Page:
Building a Springbok

How to build your own mechanical Springbok

To make a springbok, simply attach two masses to opposite ends of a spring [Figure 1]. A guide-pole and base are needed to maintain stable vertical motion [Figure 2]. The masses we used in our 'boks are made of aluminum, as are the guide poles. Other materials can be used; just keep in mind that it is best to reduce the friction force between the two masses and the pole as much as possible.

To insure that the masses stay attached to the spring, machine a set of threads on each mass so that the spring can be "screwed" into place. Drill a hole through the center of the two masses so that they can slide along the pole.


A 'bok can be made in different sizes:

When used as a demonstration, make sure that the 'bok jumps to a satisfactory height when the larger mass is on top. One can estimate how high a 'bok will jump (assuming it is made with a light, stiff spring) by using the following relationship:

Be sure to select the ratio of the two masses so that the difference in the "jump height" for the two orientations of your 'bok (i.e., larger mass on top versus smaller mass on top) will be obvious. For a sufficiently stiff spring, the jump height is proportional to the upper mass, so the ratio of the jump heights is equal to the ratio of the two masses. We have used mass ratios as high as 9 to 1.

There are two other design issues to keep in mind when building a 'bok:

  1. Once a spring is selected, the only way to increase the jump height of the Springbok is to decrease its total mass. However, if you decrease the two masses too much, the spring mass will be comparable to one or both of the masses. If this is the case, a simple Hooke's Law model that ignores the mass of the spring will not provide an accurate description of your springbok system. To avoid this problem, start the building process by selecting a stiff lightweight spring. Then choose masses accordingly.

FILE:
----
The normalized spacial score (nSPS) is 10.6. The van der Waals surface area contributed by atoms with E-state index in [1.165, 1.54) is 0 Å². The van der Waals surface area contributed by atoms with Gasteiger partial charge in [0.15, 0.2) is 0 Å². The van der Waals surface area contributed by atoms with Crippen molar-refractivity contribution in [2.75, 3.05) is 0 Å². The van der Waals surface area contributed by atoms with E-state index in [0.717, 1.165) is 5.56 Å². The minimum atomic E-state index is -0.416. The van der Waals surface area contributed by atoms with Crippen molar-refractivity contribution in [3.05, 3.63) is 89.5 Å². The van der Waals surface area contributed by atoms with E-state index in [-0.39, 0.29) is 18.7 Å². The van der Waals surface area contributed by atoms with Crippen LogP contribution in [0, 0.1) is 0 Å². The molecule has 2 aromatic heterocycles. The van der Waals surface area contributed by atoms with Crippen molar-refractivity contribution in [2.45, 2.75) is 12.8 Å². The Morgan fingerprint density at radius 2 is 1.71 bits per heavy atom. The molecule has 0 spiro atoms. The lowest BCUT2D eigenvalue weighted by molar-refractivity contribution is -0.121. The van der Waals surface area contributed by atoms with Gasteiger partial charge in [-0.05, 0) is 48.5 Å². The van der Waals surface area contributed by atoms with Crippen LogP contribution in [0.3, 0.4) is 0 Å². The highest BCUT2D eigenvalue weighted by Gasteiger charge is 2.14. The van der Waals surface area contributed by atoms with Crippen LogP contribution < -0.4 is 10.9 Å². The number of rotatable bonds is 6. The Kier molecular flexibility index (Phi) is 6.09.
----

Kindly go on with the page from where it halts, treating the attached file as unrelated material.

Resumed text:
2. The only other significant design issue is damping in the spring. Good agreement with a simple Hooke's Law model requires a spring with a small damping coefficient. Using a model that accounts for damping may be necessary to achieve good agreement between model predictions and data.

The two springboks used in the "QuickTime Clips" have the following specifications:

large 'bok tiny 'bok
masses (g)
  small mass 93.8 60.5
  large mass 240. 275.
  spring 59.0 70.0
elastic constants (N/m)
  average value 359. 458.
  uncertainty 15. 13.

Damping coefficients for the two springs can be determined from "Quicktime Clips" of the masses oscillating while the 'bok is held fixed to a tabletop.

Cleaning and Lubricating

Sliding friction will decrease the performance of a 'bok, so you may wish to take steps to reduce it. Beyond making all contact surfaces as smooth as possible, you should clean and lubricate them. For our 'bok, which was made out of aluminum, we used a lacquer thinner to clean surfaces and graphite to lubricate them. We have also used silicone spray to both clean and lubricate.